Brain imaging tool for Alzheimer's
doi:10.1038/nindia.2012.40 Published online 23 March 2012
A new imaging technique promises to be a quick and non-invasive alternative for diagnosis of Alzheimer's disease (AD). The technique tracks specific chemical changes in the brain and the acidity level in the hippocampus areas to detect the disease.
This new technique can be applied in less than 15 minutes, according to the researchers.
Four different brain chemicals from the hippocampus show characteristic changes in pre-Alzheimer (mild cognitive impairment) and Alzheimer patients. Memory problem and other behavioral problems are common among Alzheimer's patients.
The new imaging test will add a new dimension by quantifying significant changes of the four brain chemicals. Apart from these changes, the left hippocampus becomes alkaline in Alzheimer patients. All this critical information was obtained from the same experiment in less than 15 minutes.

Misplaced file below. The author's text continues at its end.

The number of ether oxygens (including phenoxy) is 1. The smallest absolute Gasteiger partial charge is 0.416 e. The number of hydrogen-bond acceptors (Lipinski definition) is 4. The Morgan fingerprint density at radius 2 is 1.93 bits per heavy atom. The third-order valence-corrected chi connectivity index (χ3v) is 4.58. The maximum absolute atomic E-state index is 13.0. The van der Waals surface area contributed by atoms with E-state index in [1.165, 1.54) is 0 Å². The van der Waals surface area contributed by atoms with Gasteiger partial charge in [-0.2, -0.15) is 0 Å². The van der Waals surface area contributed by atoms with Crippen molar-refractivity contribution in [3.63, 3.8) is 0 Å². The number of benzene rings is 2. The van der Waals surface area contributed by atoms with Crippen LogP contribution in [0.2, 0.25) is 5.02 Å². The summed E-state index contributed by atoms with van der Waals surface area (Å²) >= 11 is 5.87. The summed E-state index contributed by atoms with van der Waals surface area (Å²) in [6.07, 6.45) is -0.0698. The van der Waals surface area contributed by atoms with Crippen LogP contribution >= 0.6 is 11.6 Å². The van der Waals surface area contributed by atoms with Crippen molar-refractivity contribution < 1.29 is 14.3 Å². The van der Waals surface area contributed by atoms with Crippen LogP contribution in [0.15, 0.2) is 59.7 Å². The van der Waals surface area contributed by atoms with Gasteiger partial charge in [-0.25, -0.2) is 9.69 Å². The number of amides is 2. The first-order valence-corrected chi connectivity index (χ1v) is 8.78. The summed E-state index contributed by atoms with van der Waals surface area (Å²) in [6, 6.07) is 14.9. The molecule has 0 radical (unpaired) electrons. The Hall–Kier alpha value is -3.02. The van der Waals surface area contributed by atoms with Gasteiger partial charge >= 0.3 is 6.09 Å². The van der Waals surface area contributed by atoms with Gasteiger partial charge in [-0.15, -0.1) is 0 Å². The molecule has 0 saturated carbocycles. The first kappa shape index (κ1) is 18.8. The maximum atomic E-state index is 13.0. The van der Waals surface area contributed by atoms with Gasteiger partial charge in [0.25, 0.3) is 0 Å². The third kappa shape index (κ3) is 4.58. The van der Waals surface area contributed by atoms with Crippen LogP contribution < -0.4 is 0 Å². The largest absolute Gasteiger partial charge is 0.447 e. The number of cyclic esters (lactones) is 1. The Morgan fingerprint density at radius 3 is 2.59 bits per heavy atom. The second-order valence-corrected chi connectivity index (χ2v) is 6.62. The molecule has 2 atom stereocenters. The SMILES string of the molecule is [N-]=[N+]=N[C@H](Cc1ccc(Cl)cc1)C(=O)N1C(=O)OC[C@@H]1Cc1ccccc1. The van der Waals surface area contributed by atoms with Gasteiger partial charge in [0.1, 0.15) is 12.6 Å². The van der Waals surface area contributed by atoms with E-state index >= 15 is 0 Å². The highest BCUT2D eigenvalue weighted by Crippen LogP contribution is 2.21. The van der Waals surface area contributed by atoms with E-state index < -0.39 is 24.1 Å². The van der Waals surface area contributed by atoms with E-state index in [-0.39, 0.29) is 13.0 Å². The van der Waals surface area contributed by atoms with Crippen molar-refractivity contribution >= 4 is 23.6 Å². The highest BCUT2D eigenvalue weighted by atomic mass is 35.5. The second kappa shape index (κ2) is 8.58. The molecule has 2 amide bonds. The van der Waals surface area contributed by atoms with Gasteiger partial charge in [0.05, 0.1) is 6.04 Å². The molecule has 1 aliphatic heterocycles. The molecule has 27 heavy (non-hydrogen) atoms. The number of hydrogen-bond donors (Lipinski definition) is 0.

"Measurement of changing levels of these brain chemicals and the acidity level of the hippocampus could be a potential clinical diagnostic tool for AD", says lead researcher Pravat Mandal. A bigger study with more patients sample size is needed to advance this research, he added.
The authors of this work are from: Neurospectroscopy and Neuroimaging Laboratory, National Brain Research Centre, Gurgaon and Department of Neurology, All Indian Institute of Medical Sciences, New Delhi, India.
- Mandal. P. K. et al. Mapping of Hippocampal pH and Neurochemicals from in vivo Multi-Voxel 31P Experiments in Healthy Normal Young Male/Female, Mild Cognitive Impairment, and Alzheimer's Patients. J. Alzheimers Dis. doi: 10.3233/JAD-2012-120166 (2012)